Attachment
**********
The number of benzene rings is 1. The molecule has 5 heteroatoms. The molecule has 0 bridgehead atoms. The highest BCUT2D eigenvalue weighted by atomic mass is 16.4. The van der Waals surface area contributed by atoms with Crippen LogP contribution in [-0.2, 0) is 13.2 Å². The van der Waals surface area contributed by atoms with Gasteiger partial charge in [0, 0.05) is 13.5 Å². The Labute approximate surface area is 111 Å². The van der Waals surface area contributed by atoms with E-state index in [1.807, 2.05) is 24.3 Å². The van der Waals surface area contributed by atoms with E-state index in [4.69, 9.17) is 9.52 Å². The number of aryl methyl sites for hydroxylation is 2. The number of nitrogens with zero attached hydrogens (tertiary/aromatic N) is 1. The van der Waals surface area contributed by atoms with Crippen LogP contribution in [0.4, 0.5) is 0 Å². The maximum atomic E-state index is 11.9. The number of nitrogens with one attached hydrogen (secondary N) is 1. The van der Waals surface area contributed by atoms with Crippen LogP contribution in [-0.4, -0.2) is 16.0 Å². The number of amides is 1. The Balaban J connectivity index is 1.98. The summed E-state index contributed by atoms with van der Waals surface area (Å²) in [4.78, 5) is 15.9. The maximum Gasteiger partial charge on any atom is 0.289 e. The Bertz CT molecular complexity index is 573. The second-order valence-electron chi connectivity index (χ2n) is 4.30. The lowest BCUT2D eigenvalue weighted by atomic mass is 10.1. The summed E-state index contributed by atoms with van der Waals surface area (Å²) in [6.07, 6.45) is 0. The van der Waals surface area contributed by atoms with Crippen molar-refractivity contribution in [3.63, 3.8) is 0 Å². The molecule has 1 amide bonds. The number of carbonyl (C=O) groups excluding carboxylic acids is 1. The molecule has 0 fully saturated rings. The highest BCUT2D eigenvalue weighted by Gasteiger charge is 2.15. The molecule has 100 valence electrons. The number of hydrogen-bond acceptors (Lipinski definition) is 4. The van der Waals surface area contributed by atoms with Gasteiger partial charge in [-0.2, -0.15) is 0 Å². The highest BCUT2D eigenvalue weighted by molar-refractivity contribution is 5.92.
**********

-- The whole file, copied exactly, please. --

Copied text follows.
The number of benzene rings is 1. The molecule has 5 heteroatoms. The molecule has 0 bridgehead atoms. The highest BCUT2D eigenvalue weighted by atomic mass is 16.4. The van der Waals surface area contributed by atoms with Crippen LogP contribution in [-0.2, 0) is 13.2 Å². The van der Waals surface area contributed by atoms with Gasteiger partial charge in [0, 0.05) is 13.5 Å². The Labute approximate surface area is 111 Å². The van der Waals surface area contributed by atoms with E-state index in [1.807, 2.05) is 24.3 Å². The van der Waals surface area contributed by atoms with E-state index in [4.69, 9.17) is 9.52 Å². The number of aryl methyl sites for hydroxylation is 2. The number of nitrogens with zero attached hydrogens (tertiary/aromatic N) is 1. The van der Waals surface area contributed by atoms with Crippen LogP contribution in [0.4, 0.5) is 0 Å². The maximum atomic E-state index is 11.9. The number of nitrogens with one attached hydrogen (secondary N) is 1. The van der Waals surface area contributed by atoms with Crippen LogP contribution in [-0.4, -0.2) is 16.0 Å². The number of amides is 1. The Balaban J connectivity index is 1.98. The summed E-state index contributed by atoms with van der Waals surface area (Å²) in [4.78, 5) is 15.9. The maximum Gasteiger partial charge on any atom is 0.289 e. The Bertz CT molecular complexity index is 573. The second-order valence-electron chi connectivity index (χ2n) is 4.30. The lowest BCUT2D eigenvalue weighted by atomic mass is 10.1. The summed E-state index contributed by atoms with van der Waals surface area (Å²) in [6.07, 6.45) is 0. The van der Waals surface area contributed by atoms with Crippen molar-refractivity contribution in [3.63, 3.8) is 0 Å². The molecule has 1 amide bonds. The number of carbonyl (C=O) groups excluding carboxylic acids is 1. The molecule has 0 fully saturated rings. The highest BCUT2D eigenvalue weighted by Gasteiger charge is 2.15. The molecule has 100 valence electrons. The number of hydrogen-bond acceptors (Lipinski definition) is 4. The van der Waals surface area contributed by atoms with Gasteiger partial charge in [-0.2, -0.15) is 0 Å². The highest BCUT2D eigenvalue weighted by molar-refractivity contribution is 5.92.